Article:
With military at ‘turning point,’ defense chief Leon Panetta avoids bold moves


Defense Secretary Leon E. Panetta’s approach reflects a management style that throughout his career has placed a premium on consensus over major reforms and collegiality over bold thinking, said officials who have worked with him. (Paul J. Richards/AFP/Getty Images)
September 3, 2012

For most of the past year, Defense Secretary Leon E. Panetta has stressed that the vast military complex over which he presides is at a “strategic turning point.”

A decade of grinding guerrilla war is drawing to a close. Defense budgets are shrinking. The implication is that major changes are coming to the military.

So far, however, Panetta has cut few major weapons programs and steered clear of any bold moves aimed at remaking the military for this new era. The watchword for Panetta’s tenure, senior defense officials said, has been “humble.”

“He’s told the service chiefs to be humble in their predictions of warfare,” one senior official said.

Panetta’s approach reflects a management style that throughout his career has placed a premium on consensus over major reforms and collegiality over bold thinking, said officials who have worked with him. “He has always run a happy, productive shop,” said former ambassador James Dobbins, who worked closely with Panetta in the Clinton White House.

Because he has not spent his career in the national security realm, Panetta has tended to rely more heavily on the Pentagon’s top generals for advice than his predecessors did, senior military officials said.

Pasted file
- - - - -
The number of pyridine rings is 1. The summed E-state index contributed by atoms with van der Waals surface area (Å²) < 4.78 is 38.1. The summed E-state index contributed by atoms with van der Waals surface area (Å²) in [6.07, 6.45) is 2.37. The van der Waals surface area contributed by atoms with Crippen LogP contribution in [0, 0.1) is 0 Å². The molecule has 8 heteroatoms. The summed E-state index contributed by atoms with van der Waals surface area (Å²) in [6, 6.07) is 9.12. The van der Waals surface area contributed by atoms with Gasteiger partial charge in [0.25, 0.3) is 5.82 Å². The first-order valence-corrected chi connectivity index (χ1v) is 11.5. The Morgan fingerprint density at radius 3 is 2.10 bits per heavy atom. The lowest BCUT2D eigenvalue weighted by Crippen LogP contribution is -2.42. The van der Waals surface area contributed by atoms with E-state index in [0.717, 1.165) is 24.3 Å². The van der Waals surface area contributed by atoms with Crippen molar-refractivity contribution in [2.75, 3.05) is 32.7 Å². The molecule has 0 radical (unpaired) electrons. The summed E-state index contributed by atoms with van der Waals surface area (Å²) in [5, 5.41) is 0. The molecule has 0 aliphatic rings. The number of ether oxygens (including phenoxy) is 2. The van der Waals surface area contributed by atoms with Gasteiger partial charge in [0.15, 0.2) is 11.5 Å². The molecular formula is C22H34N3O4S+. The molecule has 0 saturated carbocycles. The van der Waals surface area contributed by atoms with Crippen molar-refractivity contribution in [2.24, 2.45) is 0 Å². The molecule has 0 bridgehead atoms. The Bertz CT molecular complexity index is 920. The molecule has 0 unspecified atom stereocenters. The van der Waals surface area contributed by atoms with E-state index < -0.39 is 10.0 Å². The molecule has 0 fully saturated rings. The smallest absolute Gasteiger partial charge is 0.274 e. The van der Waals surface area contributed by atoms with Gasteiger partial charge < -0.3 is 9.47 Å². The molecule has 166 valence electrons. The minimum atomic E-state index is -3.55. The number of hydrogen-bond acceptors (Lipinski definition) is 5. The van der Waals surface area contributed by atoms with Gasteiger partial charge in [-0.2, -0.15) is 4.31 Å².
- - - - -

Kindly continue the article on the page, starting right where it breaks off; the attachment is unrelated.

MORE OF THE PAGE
In an interview describing his defense strategy, Panetta said he has helped craft an approach that hedges bets against a range of potential enemies. “It really does provide maximum flexibility,” he said. “The military is going to be smaller, but it is going to be more agile, more flexible and more deployable so that it moves fast and stays on the cutting edge of technology.”

Panetta’s vision is notable for some of the big questions left unanswered. A highly touted promise to shift the military’s focus to Asia has produced little in the way of major new deployments. Nine months after it was unveiled, there is scant evidence of how it will be implemented.

“This is a time when you would expect an intense focus on where we want to go and what we want to be,” said Andrew Hoehn, a senior vice president at the Rand Corp. and a former Pentagon strategist. Hoehn said such a debate does not appear to be happening inside the Pentagon or in the presidential campaigns, which have largely ignored national security issues.

Although the war in Iraq has ended and troops are being withdrawn from Afghanistan, Panetta has not pressed the ground forces to conduct a tough and detailed examination of their performance in the two long and costly wars, said Eliot Cohen, a military historian at Johns Hopkins University and an adviser to Mitt Romney’s campaign.

In recent years, Army and Marine Corps officers have tended to blame their struggles on the State Department and other federal agencies, which were unable to provide the necessary help to rebuild the war-torn countries’ governments and economies.

Cohen said the finger-pointing has prevented the ground services from acknowledging their own shortcomings, such as their inability to produce a core of experts in the culture, politics, history and languages of the two countries where they have spent most of the past decade fighting.

Panetta said he would like to see the military do more in this area. “I think we have to look at the lessons that we draw, particularly from these last 10 years of war,” he said. “I’m not satisfied. I think more needs to be done.”

The Obama administration’s defense strategy, meanwhile, plays down the likelihood of the military fighting major counterinsurgency wars in the coming years. To that end, Panetta has ordered the Army to shrink to about 490,000 soldiers by 2017, a reduction of about 80,000 that will leave the force slightly larger than it was before Sept. 11, 2001.